In the wake of the Sandy Hook Elementary School shootings, we're more focused than ever on what causes people to behave violently, and violent television shows get a big share of the blame. The trouble with studying how violence on television affects real-life violence is that it's hard to measure.
According to Dr. David Ostroff, chairman of the department of television and communication at the University of Florida, one thing that's changed historically is how we study this potential link. "In the past, researchers tried to see if watching a violent TV show caused people to immediately behave more violently, but more modern studies are concerned with the long-term impacts of violent imagery on television," he says.
Ostroff explains that maybe you don't watch an episode of "Breaking Bad," and then go on a shooting spree, but you might be more likely to react violently in a stressful situation, because you've been desensitized to that type of behavior or think it's an acceptable reaction, and there seems to be research to back this up.
A long-term study between 1977 and 1992 looked at 557 children from five countries and their TV viewing habits and revisited them as young adults. The study found that early exposure to TV violence as children was a predictor of aggressive behavior later on. This was true even when the study controlled for socioeconomic factors, parenting styles and children who showed aggressive tendencies early on [source: American Psychological Association].
Childhood obesity is a growing epidemic here in the U.S., and television bears its share of the blame for our children's ever-expanding waistlines.
There is a strong correlation between the number of hours our kids spend in front of the boob tube and their weight, and research shows that actively limiting a child's TV viewing time can help reduce his risk of obesity [source: Harvard School of Public Health ]. When you dive into the link between television and childhood obesity, you'll find a couple of factors at play: food marketing and sedentary time.
One major problem with excessive TV viewing is that kids are exposed to thousands of marketing messages each year, many of them for junk food. When kids are sitting in front of the TV, they tend to snack more, and when the ads they're seeing are for Pizza Rolls and Butterfingers, guess what snacks they reach for? Food marketing encourages kids to eat more and to make unhealthy choices when they do eat. You don't usually see an ad during "Yo Gabba Gabba" for broccoli, but how many ads do you see for sodas, sugary cereals, candy and fast food? American kids between ages 2 and 11 watch around 3.5 hours of television per day, and that sedentary time means they're burning fewer calories than kids who spend those hours engaged in active play [source: Hinckley]. When you replace time that kids would have spent playing tag in the park with time parked on their behinds -- with a bag of chips in hand -- they gain weight.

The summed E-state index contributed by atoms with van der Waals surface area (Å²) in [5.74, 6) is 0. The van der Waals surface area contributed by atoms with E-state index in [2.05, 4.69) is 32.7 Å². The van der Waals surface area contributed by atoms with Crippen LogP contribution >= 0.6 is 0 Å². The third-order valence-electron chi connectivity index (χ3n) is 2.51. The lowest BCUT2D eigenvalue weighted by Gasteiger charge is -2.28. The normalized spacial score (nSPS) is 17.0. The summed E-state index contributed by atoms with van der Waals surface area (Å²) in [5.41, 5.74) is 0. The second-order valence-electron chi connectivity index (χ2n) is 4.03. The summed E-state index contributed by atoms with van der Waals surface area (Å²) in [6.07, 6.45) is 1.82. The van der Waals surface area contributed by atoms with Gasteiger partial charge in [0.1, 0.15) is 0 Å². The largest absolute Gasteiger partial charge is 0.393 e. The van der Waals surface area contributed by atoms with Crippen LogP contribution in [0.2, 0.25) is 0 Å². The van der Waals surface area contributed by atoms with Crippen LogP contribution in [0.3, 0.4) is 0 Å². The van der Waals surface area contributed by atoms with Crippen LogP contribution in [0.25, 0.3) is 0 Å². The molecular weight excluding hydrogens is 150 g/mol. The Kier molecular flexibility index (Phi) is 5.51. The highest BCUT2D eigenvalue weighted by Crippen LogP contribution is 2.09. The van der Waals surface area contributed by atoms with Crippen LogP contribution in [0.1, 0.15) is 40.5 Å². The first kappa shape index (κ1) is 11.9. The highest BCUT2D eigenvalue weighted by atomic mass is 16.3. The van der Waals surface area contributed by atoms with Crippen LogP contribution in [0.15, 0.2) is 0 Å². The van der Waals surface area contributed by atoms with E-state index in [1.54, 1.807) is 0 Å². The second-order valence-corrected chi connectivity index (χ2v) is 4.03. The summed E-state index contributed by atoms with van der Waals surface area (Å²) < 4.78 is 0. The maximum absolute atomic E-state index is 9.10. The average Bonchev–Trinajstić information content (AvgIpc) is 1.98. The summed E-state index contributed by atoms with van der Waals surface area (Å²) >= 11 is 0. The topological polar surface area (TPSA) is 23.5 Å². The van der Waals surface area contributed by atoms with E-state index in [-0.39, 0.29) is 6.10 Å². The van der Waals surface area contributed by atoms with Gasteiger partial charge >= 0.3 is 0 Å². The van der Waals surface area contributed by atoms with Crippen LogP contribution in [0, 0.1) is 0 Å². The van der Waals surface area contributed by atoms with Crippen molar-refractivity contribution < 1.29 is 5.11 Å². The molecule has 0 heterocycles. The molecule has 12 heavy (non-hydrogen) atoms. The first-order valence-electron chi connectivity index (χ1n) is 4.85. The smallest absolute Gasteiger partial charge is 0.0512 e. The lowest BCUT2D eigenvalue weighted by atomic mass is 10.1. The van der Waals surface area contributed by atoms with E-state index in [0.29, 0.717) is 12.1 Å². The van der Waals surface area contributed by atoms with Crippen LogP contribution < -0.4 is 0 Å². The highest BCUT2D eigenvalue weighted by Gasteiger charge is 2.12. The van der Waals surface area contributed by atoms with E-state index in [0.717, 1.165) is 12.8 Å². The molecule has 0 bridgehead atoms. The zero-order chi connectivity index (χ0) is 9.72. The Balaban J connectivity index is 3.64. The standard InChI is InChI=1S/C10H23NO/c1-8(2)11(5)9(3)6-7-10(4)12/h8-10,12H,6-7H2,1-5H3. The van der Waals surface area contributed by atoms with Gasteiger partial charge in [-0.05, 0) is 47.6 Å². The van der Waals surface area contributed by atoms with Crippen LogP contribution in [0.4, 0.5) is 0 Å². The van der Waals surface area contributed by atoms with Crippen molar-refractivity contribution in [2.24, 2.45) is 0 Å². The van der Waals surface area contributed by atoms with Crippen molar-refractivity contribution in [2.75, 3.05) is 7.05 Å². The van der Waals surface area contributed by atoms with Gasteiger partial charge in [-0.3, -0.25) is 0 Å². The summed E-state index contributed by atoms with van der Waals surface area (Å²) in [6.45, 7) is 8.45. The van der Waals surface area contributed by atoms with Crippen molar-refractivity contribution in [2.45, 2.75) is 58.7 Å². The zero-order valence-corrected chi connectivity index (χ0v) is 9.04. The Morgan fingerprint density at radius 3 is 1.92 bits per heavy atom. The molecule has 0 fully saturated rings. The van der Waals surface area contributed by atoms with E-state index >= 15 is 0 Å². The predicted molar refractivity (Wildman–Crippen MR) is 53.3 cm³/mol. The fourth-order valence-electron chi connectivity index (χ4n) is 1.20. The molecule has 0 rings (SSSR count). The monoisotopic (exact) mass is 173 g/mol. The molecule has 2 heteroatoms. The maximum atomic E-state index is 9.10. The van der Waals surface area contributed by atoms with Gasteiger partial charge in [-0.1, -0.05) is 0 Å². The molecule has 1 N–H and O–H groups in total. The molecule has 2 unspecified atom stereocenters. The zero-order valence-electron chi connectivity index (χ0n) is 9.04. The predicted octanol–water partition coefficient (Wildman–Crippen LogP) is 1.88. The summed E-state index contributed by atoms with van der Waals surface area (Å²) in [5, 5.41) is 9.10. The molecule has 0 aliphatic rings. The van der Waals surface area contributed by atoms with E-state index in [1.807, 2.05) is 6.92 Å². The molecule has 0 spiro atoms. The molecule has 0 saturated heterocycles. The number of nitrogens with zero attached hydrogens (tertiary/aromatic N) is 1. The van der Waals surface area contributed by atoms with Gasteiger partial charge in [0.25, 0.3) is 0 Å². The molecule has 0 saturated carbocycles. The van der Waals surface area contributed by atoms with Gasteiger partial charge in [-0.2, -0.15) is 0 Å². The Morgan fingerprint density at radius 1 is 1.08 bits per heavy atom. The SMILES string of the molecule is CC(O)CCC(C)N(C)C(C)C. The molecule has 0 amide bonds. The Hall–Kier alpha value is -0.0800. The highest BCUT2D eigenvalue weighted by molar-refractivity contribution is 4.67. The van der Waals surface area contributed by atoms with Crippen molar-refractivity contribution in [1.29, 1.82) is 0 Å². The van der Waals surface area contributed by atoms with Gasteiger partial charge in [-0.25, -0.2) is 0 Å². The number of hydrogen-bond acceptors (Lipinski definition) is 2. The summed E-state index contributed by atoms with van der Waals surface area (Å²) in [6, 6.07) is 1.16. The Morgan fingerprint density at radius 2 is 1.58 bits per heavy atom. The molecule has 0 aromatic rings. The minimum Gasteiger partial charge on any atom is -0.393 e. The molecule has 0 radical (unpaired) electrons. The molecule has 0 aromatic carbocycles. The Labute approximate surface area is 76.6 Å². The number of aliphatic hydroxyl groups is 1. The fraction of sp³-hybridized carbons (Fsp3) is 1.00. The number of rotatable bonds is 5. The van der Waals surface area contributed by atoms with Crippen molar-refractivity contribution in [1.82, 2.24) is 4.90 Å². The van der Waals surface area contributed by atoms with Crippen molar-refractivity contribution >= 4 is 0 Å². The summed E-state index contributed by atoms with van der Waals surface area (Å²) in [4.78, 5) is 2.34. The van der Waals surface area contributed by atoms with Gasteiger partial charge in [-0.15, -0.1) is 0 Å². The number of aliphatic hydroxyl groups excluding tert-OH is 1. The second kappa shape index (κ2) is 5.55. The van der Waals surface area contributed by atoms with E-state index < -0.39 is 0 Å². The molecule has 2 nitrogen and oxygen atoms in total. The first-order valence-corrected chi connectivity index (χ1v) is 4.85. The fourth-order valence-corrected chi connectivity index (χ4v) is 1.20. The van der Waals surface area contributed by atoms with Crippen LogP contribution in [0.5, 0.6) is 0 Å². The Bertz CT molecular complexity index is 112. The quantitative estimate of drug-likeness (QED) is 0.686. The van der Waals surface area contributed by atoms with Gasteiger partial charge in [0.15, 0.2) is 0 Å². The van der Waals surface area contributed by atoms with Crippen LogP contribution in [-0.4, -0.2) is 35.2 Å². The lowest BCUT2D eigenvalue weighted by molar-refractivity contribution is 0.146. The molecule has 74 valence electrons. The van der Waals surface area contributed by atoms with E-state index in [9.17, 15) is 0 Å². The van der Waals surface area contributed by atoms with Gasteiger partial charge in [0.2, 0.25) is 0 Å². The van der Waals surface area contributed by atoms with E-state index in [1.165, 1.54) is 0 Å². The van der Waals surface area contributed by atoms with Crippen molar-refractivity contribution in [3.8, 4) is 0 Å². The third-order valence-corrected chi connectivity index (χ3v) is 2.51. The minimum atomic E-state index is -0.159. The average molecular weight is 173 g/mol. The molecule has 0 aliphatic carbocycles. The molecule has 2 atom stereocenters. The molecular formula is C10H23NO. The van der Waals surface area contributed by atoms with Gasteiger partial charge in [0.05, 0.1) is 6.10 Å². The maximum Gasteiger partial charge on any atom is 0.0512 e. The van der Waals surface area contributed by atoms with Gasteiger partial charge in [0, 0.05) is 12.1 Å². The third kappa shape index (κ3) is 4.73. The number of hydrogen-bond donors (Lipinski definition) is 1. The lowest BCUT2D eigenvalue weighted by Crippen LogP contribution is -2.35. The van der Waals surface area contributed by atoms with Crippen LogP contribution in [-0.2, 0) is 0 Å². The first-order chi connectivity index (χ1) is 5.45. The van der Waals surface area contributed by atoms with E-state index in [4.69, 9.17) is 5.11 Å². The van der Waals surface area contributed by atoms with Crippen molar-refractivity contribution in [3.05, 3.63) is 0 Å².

Do you like to kick back in front of the TV after a long day? It turns out that your television habit could be affecting your marital relationship.
A September 2012 study published in the journal Mass Communication found that depictions of TV relationships could affect how you view your marriage. People who frequently watched shows like "Mad Men," or "Two and a Half Men" which showed people having affairs and moving from partner to good-looking partner, and who believed TV reflected reality, tended to be less committed to their marriages [sources: Science Daily, Rosenlof].
Ostroff talked about this during our interview, and he said it's clear that TV and other forms of media give us pictures of what reality should be like. We do know that adults as well as kids take cues and learn behaviors from what they see in television. "It's the ability to differentiate what we see on TV from what we see around us and which we believe that determines how much television impacts our perceptions," he said.
That paper in Mass Communication jibes with Ostroff's take. The survey looked at more than 390 people in long-term married relationships, and the researchers found that people who bought into TV depictions of marriage were not only less committed to their relationships overall but also believed that they gave up more to be in their relationship and that their partners had more negative qualities.
Whether we're talking about the impossibly thin actresses on shows like the new "90210" series or models in TV advertising, it's clear that TV changes how women see themselves, and often it's not for the better.
Media-driven body dissatisfaction may actually begin as early as age 5, and it can continue into a woman's teens and beyond. Preteen and teen girls often want to look like the models and actresses they see on TV, and that drive for the perfect body leads not only to low self esteem and an unhealthy body image but can contribute also to serious health issues, like eating disorders [source: Heubeck].
I can't think of a more quintessential example of how TV affects body image than Tracey Gold's story. Gold played teenage daughter Carol Seaver on the hit TV show "Growing Pains." At age 19, after she put on a little bit of weight, the writers started slipping "fat Carol" jokes into the script. After a few years of these on-screen jabs, Gold -- who had overcome anorexia at age 12 -- suffered a dangerous relapse. She weighed in at just 90 pounds (41 kilograms) and ended up having to leave the show [source: Ackerman].
Portrayals of the "ideal" female body have gotten progressively thinner since the 1940s, and these increasingly thinner women on television have warped the way we see our bodies. A 1996 study found that 10-year-old children were more unhappy with their bodies after watching music videos or a clip from "Friends" [source: University of Washington].
Less reported is the fact that TV can affect male body image too. A 2006 study of male college students found that the more media they consumed, especially music videos and TV shows, the worse they felt about their bodies [source: Associated Press].
We hear politicians and talking heads on TV complain all the time about what a divided nation we live in, but the 24-hour news stations broadcasting this message likely play a powerful role in that divisiveness.